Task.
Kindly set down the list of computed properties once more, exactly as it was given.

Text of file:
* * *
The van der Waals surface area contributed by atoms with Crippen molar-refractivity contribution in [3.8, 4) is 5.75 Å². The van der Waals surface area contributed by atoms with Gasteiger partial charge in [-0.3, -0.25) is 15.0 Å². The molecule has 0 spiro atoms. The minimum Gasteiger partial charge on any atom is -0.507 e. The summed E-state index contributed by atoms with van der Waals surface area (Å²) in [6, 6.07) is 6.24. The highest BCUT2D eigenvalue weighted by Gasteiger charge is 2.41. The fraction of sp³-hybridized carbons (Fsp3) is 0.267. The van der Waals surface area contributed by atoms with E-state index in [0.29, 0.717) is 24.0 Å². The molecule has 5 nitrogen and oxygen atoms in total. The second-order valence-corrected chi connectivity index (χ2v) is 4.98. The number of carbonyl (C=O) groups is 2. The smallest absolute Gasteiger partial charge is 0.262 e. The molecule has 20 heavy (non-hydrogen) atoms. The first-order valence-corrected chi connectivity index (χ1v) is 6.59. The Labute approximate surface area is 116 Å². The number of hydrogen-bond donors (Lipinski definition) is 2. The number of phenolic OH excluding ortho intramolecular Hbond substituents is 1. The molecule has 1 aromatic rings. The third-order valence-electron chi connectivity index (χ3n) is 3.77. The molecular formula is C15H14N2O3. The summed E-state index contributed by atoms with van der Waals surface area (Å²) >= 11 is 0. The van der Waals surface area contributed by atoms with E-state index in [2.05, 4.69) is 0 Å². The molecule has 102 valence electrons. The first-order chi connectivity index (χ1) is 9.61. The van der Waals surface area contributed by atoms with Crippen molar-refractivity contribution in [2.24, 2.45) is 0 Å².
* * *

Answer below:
The van der Waals surface area contributed by atoms with Crippen molar-refractivity contribution in [3.8, 4) is 5.75 Å². The van der Waals surface area contributed by atoms with Gasteiger partial charge in [-0.3, -0.25) is 15.0 Å². The molecule has 0 spiro atoms. The minimum Gasteiger partial charge on any atom is -0.507 e. The summed E-state index contributed by atoms with van der Waals surface area (Å²) in [6, 6.07) is 6.24. The highest BCUT2D eigenvalue weighted by Gasteiger charge is 2.41. The fraction of sp³-hybridized carbons (Fsp3) is 0.267. The van der Waals surface area contributed by atoms with E-state index in [0.29, 0.717) is 24.0 Å². The molecule has 5 nitrogen and oxygen atoms in total. The second-order valence-corrected chi connectivity index (χ2v) is 4.98. The number of carbonyl (C=O) groups is 2. The smallest absolute Gasteiger partial charge is 0.262 e. The molecule has 20 heavy (non-hydrogen) atoms. The first-order valence-corrected chi connectivity index (χ1v) is 6.59. The Labute approximate surface area is 116 Å². The number of hydrogen-bond donors (Lipinski definition) is 2. The number of phenolic OH excluding ortho intramolecular Hbond substituents is 1. The molecule has 1 aromatic rings. The third-order valence-electron chi connectivity index (χ3n) is 3.77. The molecular formula is C15H14N2O3. The summed E-state index contributed by atoms with van der Waals surface area (Å²) >= 11 is 0. The van der Waals surface area contributed by atoms with E-state index in [2.05, 4.69) is 0 Å². The molecule has 102 valence electrons. The first-order chi connectivity index (χ1) is 9.61. The van der Waals surface area contributed by atoms with Crippen molar-refractivity contribution in [2.24, 2.45) is 0 Å².